Be a River. Know yourself.

Tirthan River flowed with a rhythm, and I contemplated while sitting on the bank. My friend told me this is the cleanest river in Asia, and that was soothing for my ears. But to my surprise, there was a voice. “That is fine, but my dear friends, you should know that this clean travel ends when I meet and merge into the big River Beas .”It was the Tirthan talking to us. Yes, the status of the “cleanest river” will end when she enters into River Beas, one of the five rivers that created our Punjab, the state that feeds most of us with wheat. “But that is the only way for you to reach your final destination, the ocean,” I responded to Tirthan. “That is a bit philosophical, but for me, it is more physical and painful; I dissolve my identity with that of the Beas, and that is the end of my clean status, its death for me.”

My friend was a bit beleaguered and worried; he looked at me weirdly. “what are you murmuring?”. I said that I was having a conversation with the river. That made him more harassed.

I was saddened to listen to Tirthan because I was under the impression that all the smaller rivers are happy to get dissolved in a bigger one and happier when they meet the ocean, their final destination to lose their identities and become the ocean themselves—a kind of Atma becoming part of the Paramatma.

My friend was now in turmoil; looking at my face with wide eyes, he asked, “What happened? Are you still taking to the river?”

I said, “No, now both of us are silent; the best way to communicate.”

“You are mad or very close to reaching that stage.”

I smiled at him and said, I understand the language of mountains and rivers, though I still need to become fluent in their language. But I am improving from the day my trainer asked me to “ask the mountains before you even think about climbing.”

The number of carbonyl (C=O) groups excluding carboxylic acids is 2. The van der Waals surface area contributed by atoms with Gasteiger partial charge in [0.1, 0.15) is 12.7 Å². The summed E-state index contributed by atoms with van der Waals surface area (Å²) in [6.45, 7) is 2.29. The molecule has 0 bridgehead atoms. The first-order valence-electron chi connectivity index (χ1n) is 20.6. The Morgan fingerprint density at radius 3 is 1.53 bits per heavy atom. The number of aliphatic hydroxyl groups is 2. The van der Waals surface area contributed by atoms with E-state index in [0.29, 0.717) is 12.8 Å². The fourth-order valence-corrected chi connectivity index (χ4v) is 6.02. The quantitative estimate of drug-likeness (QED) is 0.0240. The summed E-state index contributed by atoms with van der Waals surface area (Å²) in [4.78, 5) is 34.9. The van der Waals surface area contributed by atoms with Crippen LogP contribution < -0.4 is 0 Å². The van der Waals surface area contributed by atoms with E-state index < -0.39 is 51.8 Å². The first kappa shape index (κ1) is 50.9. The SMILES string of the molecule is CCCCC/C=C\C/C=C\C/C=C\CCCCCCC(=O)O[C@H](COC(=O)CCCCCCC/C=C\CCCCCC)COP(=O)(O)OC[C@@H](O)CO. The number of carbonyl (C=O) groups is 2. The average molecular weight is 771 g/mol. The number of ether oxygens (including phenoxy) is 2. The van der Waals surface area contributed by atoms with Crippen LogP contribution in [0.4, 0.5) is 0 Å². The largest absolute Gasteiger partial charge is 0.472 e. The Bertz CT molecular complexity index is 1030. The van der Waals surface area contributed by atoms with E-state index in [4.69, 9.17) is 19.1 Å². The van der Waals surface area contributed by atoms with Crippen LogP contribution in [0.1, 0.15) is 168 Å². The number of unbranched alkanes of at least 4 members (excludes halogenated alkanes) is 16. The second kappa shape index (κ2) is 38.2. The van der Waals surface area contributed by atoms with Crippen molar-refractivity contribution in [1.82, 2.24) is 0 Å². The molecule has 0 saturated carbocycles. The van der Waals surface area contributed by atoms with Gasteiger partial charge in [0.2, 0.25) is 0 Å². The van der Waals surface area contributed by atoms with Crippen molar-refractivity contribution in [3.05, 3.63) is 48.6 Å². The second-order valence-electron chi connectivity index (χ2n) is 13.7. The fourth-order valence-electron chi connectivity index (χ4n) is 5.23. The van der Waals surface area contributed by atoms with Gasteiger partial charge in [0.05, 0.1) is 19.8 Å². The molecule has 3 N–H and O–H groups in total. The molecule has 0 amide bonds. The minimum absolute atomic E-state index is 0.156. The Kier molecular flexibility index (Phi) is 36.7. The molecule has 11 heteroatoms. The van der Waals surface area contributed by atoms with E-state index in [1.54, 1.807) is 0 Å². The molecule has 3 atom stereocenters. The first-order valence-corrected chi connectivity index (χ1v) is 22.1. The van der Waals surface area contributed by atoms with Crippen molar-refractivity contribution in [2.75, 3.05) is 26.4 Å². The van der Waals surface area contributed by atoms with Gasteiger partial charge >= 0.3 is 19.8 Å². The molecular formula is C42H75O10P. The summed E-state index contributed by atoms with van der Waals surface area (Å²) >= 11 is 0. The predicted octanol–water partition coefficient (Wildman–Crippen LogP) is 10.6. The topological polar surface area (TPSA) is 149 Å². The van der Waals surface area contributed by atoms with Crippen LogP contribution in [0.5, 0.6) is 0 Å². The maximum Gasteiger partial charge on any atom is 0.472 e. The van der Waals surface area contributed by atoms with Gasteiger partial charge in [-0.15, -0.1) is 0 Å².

It was the last day of our training in mountaineering at Manali, Himachal Pradesh. Our trainer was Colonel Premchand, the trainer for many young aspirants of Everest. While concluding the session, he asked, “Who all are ready to climb the mountain now?”. I was just 20, typically ignorant, arrogant, and overconfident. I raised my hand and was among a few, and he noticed me. To my dismay, he said, “You are not going to climb” he could read the big why lit all over my face. “Did you ask permission from the mountain? Did you ask shall I climb.” This was beyond my understanding. My facial expression said loudly, “What nonsense.”

But that was the beginning of a long association for the ignorant that I was with the high mountains of the Himalayas. After that, I started learning to be humble and ask permission from the mountains, valleys, rivers, birds, and animals before intruding on their domains.

Tirthan giggled loudly and said, “Look through me; what do you see”? I looked at the reflection and said, “Myself.”

Madhu Menon

Tirthan Valley, May 01, 2023

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